To prevent heart attack, stroke, amputation, and death, National “PAD Coalition” is formed

The Vascular Disease Foundation has taken the lead in creating a unique Peripheral Arterial Disease (PAD) Coalition in partnership with 14 other major national public health organizations and professional vascular societies.

At its inaugural meeting, the Coalition identified as a top priority the need for a unified, long-term national public awareness campaign about peripheral arterial disease (PAD). Another priority area is to coordinate PAD educational efforts to clinicians. These activities will be designed to improve the clinical outcomes of individuals with PAD. The inaugural meeting of the PAD Coalition was held on the National Institutes of Health (NIH) campus in Bethesda, MD, on June 17, 2004, in cooperation with the National Heart, Lung, and Blood Institute (NHLBI) of the NIH.

This important day-long meeting brought together vascular healthcare professionals from around the country to create the Coalition’s structure. The Coalition was first conceived of at a strategic planning meeting held in January 2003, at which initial consensus was reached and the rationale underlying the goals of such a national PAD awareness campaign was solidified. The PAD Coalition is co-chaired by Alan T. Hirsch, M.D., past-president of the Vascular Disease Foundation, and Marge Lovell, RN, CCRC, CVN, a current officer of the Foundation.

“Individuals with PAD have traditionally not enjoyed the healthcare opportunities afforded individuals with established heart disease. The beneficial impact of the Coalition and its public education campaign is thus expected to be particularly powerful”, said Dr. Hirsch, who added that members of every major PAD-focused healthcare organization will be working together to design accurate, science-based, PAD-focused educational messages.

Ms. Lovell said, “We should emphasize that the establishment of this unique vascular Coalition is precedent-setting, permitting us to amplify our common mission of serving the public.”

In addition to the Vascular Disease Foundation, participating organizations include the American Association for Cardiovascular and Pulmonary Rehabilitation; American College ofCardiology; American College of Physicians; American Diabetes Association; American Heart Association; American Podiatric Medical Association; American Radiological Nurses Association; Peripheral Vascular Surgery Society; Society for Clinical Vascular Surgery; Society of Interventional Radiology; Society for Vascular Medicine and Biology; Society for Vascular Nursing; Society for Vascular Surgery; and the Society of Vascular Ultrasound.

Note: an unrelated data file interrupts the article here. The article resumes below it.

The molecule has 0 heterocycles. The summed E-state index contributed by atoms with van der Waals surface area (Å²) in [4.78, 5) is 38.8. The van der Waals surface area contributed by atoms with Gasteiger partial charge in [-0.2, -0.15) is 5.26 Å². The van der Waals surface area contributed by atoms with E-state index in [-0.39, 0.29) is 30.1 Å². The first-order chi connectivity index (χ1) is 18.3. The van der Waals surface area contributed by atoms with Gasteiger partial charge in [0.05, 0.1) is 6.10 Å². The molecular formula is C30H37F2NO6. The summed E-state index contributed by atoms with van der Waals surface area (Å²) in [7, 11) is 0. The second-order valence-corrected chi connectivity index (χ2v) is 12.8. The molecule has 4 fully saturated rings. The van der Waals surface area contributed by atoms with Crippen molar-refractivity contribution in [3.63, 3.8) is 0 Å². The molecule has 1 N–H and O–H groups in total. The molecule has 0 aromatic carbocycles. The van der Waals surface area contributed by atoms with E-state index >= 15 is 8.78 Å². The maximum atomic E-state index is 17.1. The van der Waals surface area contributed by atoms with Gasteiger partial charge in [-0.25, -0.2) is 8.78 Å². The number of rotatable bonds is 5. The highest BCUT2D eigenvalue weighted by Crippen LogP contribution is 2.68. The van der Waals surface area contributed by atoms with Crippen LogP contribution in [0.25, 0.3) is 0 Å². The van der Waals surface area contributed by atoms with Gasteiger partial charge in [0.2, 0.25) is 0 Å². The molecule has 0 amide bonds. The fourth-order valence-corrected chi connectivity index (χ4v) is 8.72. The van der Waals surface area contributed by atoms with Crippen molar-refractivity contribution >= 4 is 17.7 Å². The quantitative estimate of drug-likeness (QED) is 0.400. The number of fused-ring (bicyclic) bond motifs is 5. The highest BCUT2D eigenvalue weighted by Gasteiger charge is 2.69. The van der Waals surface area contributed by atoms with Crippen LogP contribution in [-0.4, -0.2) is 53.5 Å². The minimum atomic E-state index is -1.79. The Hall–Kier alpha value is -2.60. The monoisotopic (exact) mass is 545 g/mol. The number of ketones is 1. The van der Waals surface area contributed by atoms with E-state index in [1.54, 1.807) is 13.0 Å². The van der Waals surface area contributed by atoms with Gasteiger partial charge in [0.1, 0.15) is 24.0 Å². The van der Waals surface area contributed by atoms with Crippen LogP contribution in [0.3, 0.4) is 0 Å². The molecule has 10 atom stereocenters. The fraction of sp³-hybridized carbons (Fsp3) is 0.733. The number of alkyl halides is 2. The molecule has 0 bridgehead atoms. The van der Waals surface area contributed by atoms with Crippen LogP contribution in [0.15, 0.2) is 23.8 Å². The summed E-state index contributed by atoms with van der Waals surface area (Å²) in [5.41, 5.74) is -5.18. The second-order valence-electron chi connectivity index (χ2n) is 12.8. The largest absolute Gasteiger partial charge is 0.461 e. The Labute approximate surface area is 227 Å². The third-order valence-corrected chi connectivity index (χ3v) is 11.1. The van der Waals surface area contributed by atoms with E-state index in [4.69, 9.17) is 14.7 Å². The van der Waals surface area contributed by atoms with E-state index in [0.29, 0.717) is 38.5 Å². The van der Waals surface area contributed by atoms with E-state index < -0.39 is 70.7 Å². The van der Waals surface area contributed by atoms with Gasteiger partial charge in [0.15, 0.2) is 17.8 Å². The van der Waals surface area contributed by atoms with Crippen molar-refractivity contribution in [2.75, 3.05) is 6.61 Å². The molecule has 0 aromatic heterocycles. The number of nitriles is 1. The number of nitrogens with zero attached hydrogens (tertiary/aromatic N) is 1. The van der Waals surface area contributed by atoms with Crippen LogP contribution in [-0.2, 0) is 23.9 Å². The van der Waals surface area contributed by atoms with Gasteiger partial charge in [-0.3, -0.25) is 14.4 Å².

PAD is a highly prevalent disease characterized by blockages in the arteries of the legs. Individuals with PAD face a markedly increased risk of heart attack, stroke, and death. The build-up of plaque is usually a result of atherosclerosis, or hardening of the arteries – the same condition that leads to heart artery blockages and heart attack. PAD affects 8-12 million Americans, and one in every five people over the age of 70 has the disease. Advanced age, smoking, diabetes, high blood cholesterol and hypertension are key risk factors. The most common and easily recognized symptom of PAD is discomfort, fatigue, or pain that occurs in the buttock, thigh, or calf muscles when walking, and that is promptly relieved with rest. This symptom is called “claudication”. Unfortunately, current data suggest that less than one-half of individuals with PAD do not know they have the disease and its corresponding increased risk of death. This is believed to be because many individuals with PAD do not experience typical leg symptoms. Additionally, the use of accurate and safe diagnostic tests for PAD remains relatively uncommon in most primary office practices. Early diagnosis of PAD can offer an opportunity to treat risk factors that can slow the progression of the disease and decrease the chance of a heart attack or stroke. Other treatments can decrease leg symptoms, prevent amputation, and improve quality of life.

The Vascular Disease Foundation is a nonprofit, public educational organization dedicated to increasing awareness of the prevention, diagnosis and management of vascular diseases. Its outstanding board of directors includes physicians, nurses, vascular sonographers, rehabilitation professionals, and clinical researchers who have been on the forefront of fighting vascular diseases for many years.

For more information on the Vascular Disease Foundation, or on vascular diseases, call 1-866-723-4636 or visit www.vdf.org.

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